CBOE plans to launch bitcoin futures, announces agreement with Winklevoss brothers' digital currency exchange

Key Points
  • CBOE Holdings and Gemini Trust announced an agreement Tuesday for subsidiary CBOE and its affiliates to use Gemini's bitcoin market data to create bitcoin trading products.
  • CBOE plans to offer cash-settled bitcoin futures as early as the fourth quarter of 2017, pending regulatory review.
  • The news follows the U.S. Commodity Futures Trading Commission's approval in late July for a U.S. firm to offer bitcoin options.
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The Chicago Board Options Exchange, the largest U.S. options exchange, is planning to launch its own bitcoin derivatives trading products by early next year.

Pending review from the U.S. Commodity Futures Trading Commission, the CBOE Futures Exchange (CFE) plans to offer cash-settled bitcoin futures in the fourth quarter of this year or sometime in early 2018, according to a Tuesday announcement.

The CFTC told CNBC in a statement that, "to date, the Commission has not received a filing for a bitcoin futures contract from the CFE."

Designated contract markets like CFE do not necessarily need prior approval from the CFTC in order to list a product for trading, according to the commission's website. Rather, those designated markets can list trading products by filing a self-certification with the commission one business day before the initial listing.

"We've really come to the conclusion recently that cryptocurrencies are here to stay," John Deters, chief strategy officer of CBOE parent CBOE Holdings, told CNBC in a phone interview.

Deters said the bitcoin futures, once reviewed, will be available to both institutional and retail investors.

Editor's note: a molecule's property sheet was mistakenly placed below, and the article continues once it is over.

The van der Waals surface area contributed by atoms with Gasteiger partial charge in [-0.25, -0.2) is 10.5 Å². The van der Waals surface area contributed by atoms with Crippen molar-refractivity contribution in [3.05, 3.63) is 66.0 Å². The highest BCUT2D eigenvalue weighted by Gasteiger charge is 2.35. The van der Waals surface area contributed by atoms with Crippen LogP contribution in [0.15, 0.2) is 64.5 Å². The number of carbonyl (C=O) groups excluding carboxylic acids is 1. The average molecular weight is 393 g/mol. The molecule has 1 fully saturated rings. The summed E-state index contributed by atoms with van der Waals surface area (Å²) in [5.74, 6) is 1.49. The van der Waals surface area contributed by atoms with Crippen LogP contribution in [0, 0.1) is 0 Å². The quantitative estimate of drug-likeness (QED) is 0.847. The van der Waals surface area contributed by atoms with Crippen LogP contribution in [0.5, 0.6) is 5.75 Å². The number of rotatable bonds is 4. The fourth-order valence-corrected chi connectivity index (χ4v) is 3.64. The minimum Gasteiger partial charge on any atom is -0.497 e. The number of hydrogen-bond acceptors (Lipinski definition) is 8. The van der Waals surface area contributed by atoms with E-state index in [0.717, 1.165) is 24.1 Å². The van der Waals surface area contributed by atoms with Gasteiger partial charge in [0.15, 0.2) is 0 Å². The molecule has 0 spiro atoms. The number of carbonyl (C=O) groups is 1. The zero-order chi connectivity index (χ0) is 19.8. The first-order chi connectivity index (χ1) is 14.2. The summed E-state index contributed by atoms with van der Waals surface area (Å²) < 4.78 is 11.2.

The news was part of a bigger announcement Tuesday that CBOE Holdings and Gemini Trust, the digital currency exchange founded by brothers Cameron and Tyler Winklevoss, have entered a multiyear exclusive global licensing agreement allowing CBOE and its affiliates to use Gemini's market data in creating bitcoin derivatives and indexes.

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The Wall Street Journal first reported news of the agreement Tuesday.

"We very much look forward to responding to the growing interest in cryptocurrencies through the creation of bitcoin futures traded on a regulated derivatives exchange," CBOE Holdings Chairman and CEO Ed Tilly said in a release.

CBOE Holdings' other subsidiaries include the Bats exchanges.

In late April, the U.S. Securities and Exchange Commission said it would review its rejection of the Winklevoss brothers' application to list a bitcoin exchange-traded fund on the Bats BZX exchange.

The SEC declined to comment.

"By working with the team at CBOE, we are helping to make bitcoin and other cryptocurrencies increasingly accessible to both retail and institutional investors," Gemini CEO Tyler Winklevoss said in a press release.

On July 24, the CFTC announced it approved digital currency-trading platform LedgerX for clearing derivatives, which would mark the first federally supervised options venue for bitcoin.

LedgerX said at the time it plans to launch bitcoin options in early fall for institutional investors, although those firms could, in turn, offer retail investor products.

has more than doubled in value this year, while rival digital currency Ethereum has gained more than 2,000 percent. The value of all digital currencies has jumped from around $20 billion at the beginning of this year to more than $100 billion, according to CoinMarketCap.

"We believe derivatives are the logical next step in the evolution of the bitcoin market," Gemini co-founder and president Cameron Winklevoss told CNBC in a phone interview. "In order for bitcoin to continue to grow, you need to incorporate it into the existing market system."

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